Last week, Labour’s shadow education secretary, Angela Rayner, (for whom I have a lot of time and respect, incidentally) gave an interview to the Spectator magazine about the underperformance of white working class boys in education. It was a bit of a dog’s breakfast, to be blunt, for reasons I have spelled out in a piece over on politics.co.uk.
Do please go have a read, but in summary, she got off on the wrong foot by implying the underachievement of boys was a consequence of a focus on girls and ethnic minorities, as if it were a zero sum game, which is a divisive and inaccurate way to think about the issue. It’s also politically clumsy and counter-productive, as it invites a reactionary response from government of purporting to help (white) boys by cutting back on support to girls and BME kids. Marginalised boys and their advocates need all the friends they can get, and it is really not helpful to suggest that providing them with greater support and attention is contrary to the interests of marginalised girls or BME communities. Recognising this is gender-inclusive politics in a nutshell.
That was the section of the interview which captured attention and anger, but my piece focuses on a different problem that I have with what she said or, more pertinently, didn’t say. The solution to white working class boys’ under-performance, she argued, was ‘cultural change’ around values towards education in those communities. This, I reply, is a cop out. When politicians argue for cultural change, what they are saying is that they want things to change, they’re just not going to do anything themselves to bring it about.
Cultural change may indeed be necessary, but it is not within the gift of politicians. Policy change is. In keeping with the Tory government, and all previous governments and education secretaries, Angela Rayner is offering precisely nothing by way of policy to address the problem and that is simply not good enough.
But there was another issue arose this weekend, which I think deserves a bit of attention on its own.
To respond to the debate sparked by Angela Rayner, the Observer commissioned a piece from Kenan Malik (again, someone for whom I have enormous time and respect, incidentally.)
The headline alone is remarkable. I’ve written often about how vulnerable boys and men are marginalised from media and political debate, and how male-specific gender issues are quietly, subtly made invisible, but if Jonathan Swift himself were around to satirise the problem he could not have dreamed up a more perfect illustration. Commenting upon a debate about white working class boys, the Observer’s piece is titled: “In British education, the central issue is class, not ethnicity.”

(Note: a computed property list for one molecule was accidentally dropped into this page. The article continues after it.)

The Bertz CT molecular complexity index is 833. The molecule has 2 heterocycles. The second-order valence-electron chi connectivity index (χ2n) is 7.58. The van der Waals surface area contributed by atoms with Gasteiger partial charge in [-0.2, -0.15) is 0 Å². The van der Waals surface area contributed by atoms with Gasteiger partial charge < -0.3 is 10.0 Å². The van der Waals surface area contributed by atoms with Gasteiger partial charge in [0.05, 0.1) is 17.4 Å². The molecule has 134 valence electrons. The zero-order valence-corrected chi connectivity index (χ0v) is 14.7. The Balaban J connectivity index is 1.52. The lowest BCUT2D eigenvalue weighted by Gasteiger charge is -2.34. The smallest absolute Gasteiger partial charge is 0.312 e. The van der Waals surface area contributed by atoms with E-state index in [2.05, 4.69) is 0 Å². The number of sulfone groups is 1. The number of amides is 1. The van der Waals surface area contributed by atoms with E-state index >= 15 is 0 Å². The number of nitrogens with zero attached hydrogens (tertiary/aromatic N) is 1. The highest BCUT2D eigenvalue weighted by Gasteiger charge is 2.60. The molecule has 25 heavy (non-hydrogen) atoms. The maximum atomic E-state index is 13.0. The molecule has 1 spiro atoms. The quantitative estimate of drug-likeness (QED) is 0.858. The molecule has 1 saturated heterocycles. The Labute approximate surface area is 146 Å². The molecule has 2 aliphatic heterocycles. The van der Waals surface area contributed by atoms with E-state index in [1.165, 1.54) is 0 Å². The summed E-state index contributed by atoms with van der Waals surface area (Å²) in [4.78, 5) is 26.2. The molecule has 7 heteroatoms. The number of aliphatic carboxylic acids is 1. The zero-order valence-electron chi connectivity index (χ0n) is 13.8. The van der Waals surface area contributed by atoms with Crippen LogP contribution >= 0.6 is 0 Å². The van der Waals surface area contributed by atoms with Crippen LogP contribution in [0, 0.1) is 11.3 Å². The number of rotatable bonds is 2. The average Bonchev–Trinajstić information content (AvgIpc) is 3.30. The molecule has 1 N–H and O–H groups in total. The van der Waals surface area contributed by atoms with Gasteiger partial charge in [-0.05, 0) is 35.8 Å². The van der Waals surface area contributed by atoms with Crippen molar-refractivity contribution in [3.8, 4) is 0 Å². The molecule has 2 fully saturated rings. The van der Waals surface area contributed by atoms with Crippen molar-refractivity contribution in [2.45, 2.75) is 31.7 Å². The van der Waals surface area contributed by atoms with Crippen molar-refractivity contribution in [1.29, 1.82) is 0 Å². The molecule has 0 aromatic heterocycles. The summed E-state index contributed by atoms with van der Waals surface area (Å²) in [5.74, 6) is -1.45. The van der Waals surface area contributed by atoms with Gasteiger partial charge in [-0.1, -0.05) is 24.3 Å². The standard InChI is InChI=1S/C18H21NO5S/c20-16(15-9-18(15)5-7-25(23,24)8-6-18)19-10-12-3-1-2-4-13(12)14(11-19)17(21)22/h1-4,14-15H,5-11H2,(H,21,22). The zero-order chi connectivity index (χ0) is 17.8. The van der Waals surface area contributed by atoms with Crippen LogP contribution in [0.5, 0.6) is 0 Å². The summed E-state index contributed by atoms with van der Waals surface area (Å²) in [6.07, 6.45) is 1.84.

Of course, headlines often lazily misrepresent the articles they present, but in this case it is a perfectly accurate reflection. These 850 carefully-considered words about the academic attainment of boys wrestles with the question of whether boys are underachieving because they are working class, or whether boys are underachieving because they are white, or perhaps boys are underachieving because they are a combination of white and working class. Within that there is not so much as a single line of acknowledgement that they may be underachieving – even in part – because they are boys.
I raised this politely with Kenan on Twitter and we had a friendly chat which quickly descended into a rather turgid exchange of statistics as we each attempted to demonstrate the relative significance of the different factors. I’ll resist that temptation here, partly because the statistical analysis of this multifactorial issue is immensely complex & the available data is really not up to the task.
The most useful synopsis I have found is this extract from a Department of Education document from 2014, which points out that while the ‘equity gap’ between free school meals [FSM] children and non-FSM children narrowed markedly over the previous decade, and the gap between white and BME children narrowed dramatically over the same period, the gap in performance between girls and boys was surging, and is now much larger than the ethnicity gap. It’s unfortunate (and telling) that the DoE appear not to have repeated that analysis in the years since, but all the evidence I have seen is that all those trends have been continuing uninterrupted.
But the other reason I’m not really interested in trading stats is because it is not the point. If we are talking about the situation of white working class boys there are three factors at play, all of which interact and intersect with each other: ethnicity, class and gender. Asking which is more important is like asking whether the flour, eggs or sugar are more important in a sponge cake.
Even if, like Kenan Malik, your principle concern is with the underperformance of the most economically deprived children, surely one of the most shocking and important details is that the achievement of boys compared to girls worsens dramatically among FSM children. You cannot understand or analyse that fact without understanding and analysing the role of gender.
In one sense this is not Kenan’s fault. He tells me (truthfully, I am sure) that he was commissioned to write about the issue of ethnicity versus class, not about gender. I would strongly suspect that the commissioning editor behind that decision wasn’t consciously, maliciously intending to exclude gender from the discussion. It was just that boys failing desperately in school isn’t considered newsworthy or of interest.
After all, it’s only boys.